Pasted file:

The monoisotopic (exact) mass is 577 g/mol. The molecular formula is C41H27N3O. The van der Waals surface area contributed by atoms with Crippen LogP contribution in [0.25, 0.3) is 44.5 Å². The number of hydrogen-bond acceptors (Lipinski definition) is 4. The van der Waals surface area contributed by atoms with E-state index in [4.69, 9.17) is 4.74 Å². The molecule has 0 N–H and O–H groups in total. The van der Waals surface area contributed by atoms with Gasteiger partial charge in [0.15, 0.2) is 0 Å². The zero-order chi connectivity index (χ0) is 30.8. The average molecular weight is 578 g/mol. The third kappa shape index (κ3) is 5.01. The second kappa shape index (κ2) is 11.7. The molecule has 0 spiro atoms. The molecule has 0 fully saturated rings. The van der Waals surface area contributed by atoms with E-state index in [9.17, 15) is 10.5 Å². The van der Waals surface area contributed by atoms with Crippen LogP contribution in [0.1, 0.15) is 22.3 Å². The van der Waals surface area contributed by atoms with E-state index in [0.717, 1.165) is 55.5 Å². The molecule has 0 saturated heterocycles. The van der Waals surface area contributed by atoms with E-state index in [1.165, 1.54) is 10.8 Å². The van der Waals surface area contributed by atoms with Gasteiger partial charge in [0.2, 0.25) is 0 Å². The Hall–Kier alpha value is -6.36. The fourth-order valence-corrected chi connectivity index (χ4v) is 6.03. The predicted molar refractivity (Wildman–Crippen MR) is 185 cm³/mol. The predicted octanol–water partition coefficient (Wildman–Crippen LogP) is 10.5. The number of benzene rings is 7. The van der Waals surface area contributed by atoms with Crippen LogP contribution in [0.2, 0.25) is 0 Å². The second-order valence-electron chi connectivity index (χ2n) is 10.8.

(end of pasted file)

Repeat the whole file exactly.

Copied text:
The monoisotopic (exact) mass is 577 g/mol. The molecular formula is C41H27N3O. The van der Waals surface area contributed by atoms with Crippen LogP contribution in [0.25, 0.3) is 44.5 Å². The number of hydrogen-bond acceptors (Lipinski definition) is 4. The van der Waals surface area contributed by atoms with E-state index in [4.69, 9.17) is 4.74 Å². The molecule has 0 N–H and O–H groups in total. The van der Waals surface area contributed by atoms with Gasteiger partial charge in [0.15, 0.2) is 0 Å². The zero-order chi connectivity index (χ0) is 30.8. The average molecular weight is 578 g/mol. The third kappa shape index (κ3) is 5.01. The second kappa shape index (κ2) is 11.7. The molecule has 0 spiro atoms. The molecule has 0 fully saturated rings. The van der Waals surface area contributed by atoms with E-state index in [9.17, 15) is 10.5 Å². The van der Waals surface area contributed by atoms with Crippen LogP contribution in [0.1, 0.15) is 22.3 Å². The van der Waals surface area contributed by atoms with E-state index in [0.717, 1.165) is 55.5 Å². The molecule has 0 saturated heterocycles. The van der Waals surface area contributed by atoms with E-state index in [1.165, 1.54) is 10.8 Å². The van der Waals surface area contributed by atoms with Gasteiger partial charge in [0.2, 0.25) is 0 Å². The Hall–Kier alpha value is -6.36. The fourth-order valence-corrected chi connectivity index (χ4v) is 6.03. The predicted molar refractivity (Wildman–Crippen MR) is 185 cm³/mol. The predicted octanol–water partition coefficient (Wildman–Crippen LogP) is 10.5. The number of benzene rings is 7. The van der Waals surface area contributed by atoms with Crippen LogP contribution in [0.2, 0.25) is 0 Å². The second-order valence-electron chi connectivity index (χ2n) is 10.8.